I am looking at one of the only family documents to have come down to us from the Great War. It is my grandfather’s discharge documents.
He served from 1916 to 1922, which makes him unusual in the family. The rest including my great grandfather, two great uncles and two uncles all left the army when the war ended, but he stayed on.
I have no reason of knowing why he signed on for four more years. It is perfectly possible that army life suited him. He had after all grown up in institutions from the age of four, spending his teens on a training ship for wayward boys and then as a cabin boy. Or perhaps he had already met the German girl he was to marry in 1920 and so had a motive for staying in Germany.
Either way it is a most powerful link with a period in his life of which I knew nothing and with customary efficiency almost all you might have wanted to know about him is here on two sides of an A5 piece of paper. Service number, date of enlistment and discharge, the regiments he was assigned to, along with physical characteristics and military records, including medals and years of combat service. It is all here.
There must be many of these tucked away in old books, photograph albums or filing cabinets, long forgotten now that all those who fought have passed on. It is of course a wonderful piece of personal family history but it is also an entry point into the military world of the Great War.
So amongst all the detail is the record that he had been awarded three blue chevrons. These indicated the number of years a soldier had served abroad from 1915 and were worn on the right tunic sleeve.
Equally revealing is that he belonged to the Labour Corps. Formed in January 1917, it was the direct successor of the units which had been established to perform all the labouring tasks needed by the army. “They were given the name of Pioneers and differed from normal infantry in that they would be composed of a mixture of men who were experienced with picks and shovels (i.e. miners, road men, etc) and some who had skilled trades (smiths, carpenters, joiners, bricklayers, masons, tinsmiths, engine drivers and fitters). A Pioneer battalion would also carry a range of technical stores that infantry would not. This type of battalion came into being with an Army Order in December 1914. In early 1916, a number of infantry battalions composed of men who were medically graded unfit for the fighting were formed for labouring work. They had only 2 officers per battalion. Twelve such battalions existed in June 1916.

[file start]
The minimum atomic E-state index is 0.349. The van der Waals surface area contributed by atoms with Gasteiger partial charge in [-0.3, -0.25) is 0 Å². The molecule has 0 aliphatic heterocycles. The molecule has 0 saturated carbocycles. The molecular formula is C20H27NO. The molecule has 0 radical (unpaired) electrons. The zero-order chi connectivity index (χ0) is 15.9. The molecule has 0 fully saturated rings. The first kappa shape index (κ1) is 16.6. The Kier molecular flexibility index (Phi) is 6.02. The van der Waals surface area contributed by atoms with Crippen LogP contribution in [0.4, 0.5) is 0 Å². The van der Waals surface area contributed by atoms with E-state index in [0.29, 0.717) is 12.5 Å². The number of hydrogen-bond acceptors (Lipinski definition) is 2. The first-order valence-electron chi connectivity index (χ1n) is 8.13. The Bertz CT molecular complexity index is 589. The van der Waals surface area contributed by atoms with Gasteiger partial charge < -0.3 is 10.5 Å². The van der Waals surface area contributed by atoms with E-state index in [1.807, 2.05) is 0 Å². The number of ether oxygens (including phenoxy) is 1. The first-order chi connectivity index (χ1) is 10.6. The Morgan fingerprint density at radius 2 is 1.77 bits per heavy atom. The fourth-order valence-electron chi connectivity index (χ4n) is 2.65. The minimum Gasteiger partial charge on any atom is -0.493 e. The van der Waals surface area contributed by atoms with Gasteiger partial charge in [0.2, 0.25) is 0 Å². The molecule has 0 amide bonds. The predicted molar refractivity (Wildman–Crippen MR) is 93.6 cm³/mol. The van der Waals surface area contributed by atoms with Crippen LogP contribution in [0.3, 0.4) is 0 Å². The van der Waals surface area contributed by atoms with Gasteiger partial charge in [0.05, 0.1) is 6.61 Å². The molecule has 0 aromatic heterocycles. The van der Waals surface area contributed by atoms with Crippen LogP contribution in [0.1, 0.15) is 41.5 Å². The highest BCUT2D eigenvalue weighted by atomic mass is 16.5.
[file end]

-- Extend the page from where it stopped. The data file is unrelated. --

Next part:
The Labour Corps grew to some 389,900 men (more than 10% of the total size of the Army) by the Armistice. Of this total, around 175,000 were working in the United Kingdom and the rest in the theatres of war. The Corps was manned by officers and other ranks who had been medically rated below the "A1" condition needed for front line service. Many were returned wounded. Labour Corps units were often deployed for work within range of the enemy guns, sometimes for lengthy periods. In April 1917, a number of infantry battalions were transferred to the Corps.”*
So there you have it. It is a fascinating document which puts my grandfather into the big picture, but it has still one last clue to that world or at least to the new world after 1918, and it is contained at the end. He was “discharged in consequence of Para 392(XXV) KR (Kings Army Regulations 1912) His services being no longer required after having served Six Years 142 days with the Colours.”
We were at peace and he was just little later than the rest of our family to join that peace.
Picture; from the collection of Andrew Simpson
* Chris Baker The Long, Long Trail http://www.1914-1918.net/labour.htm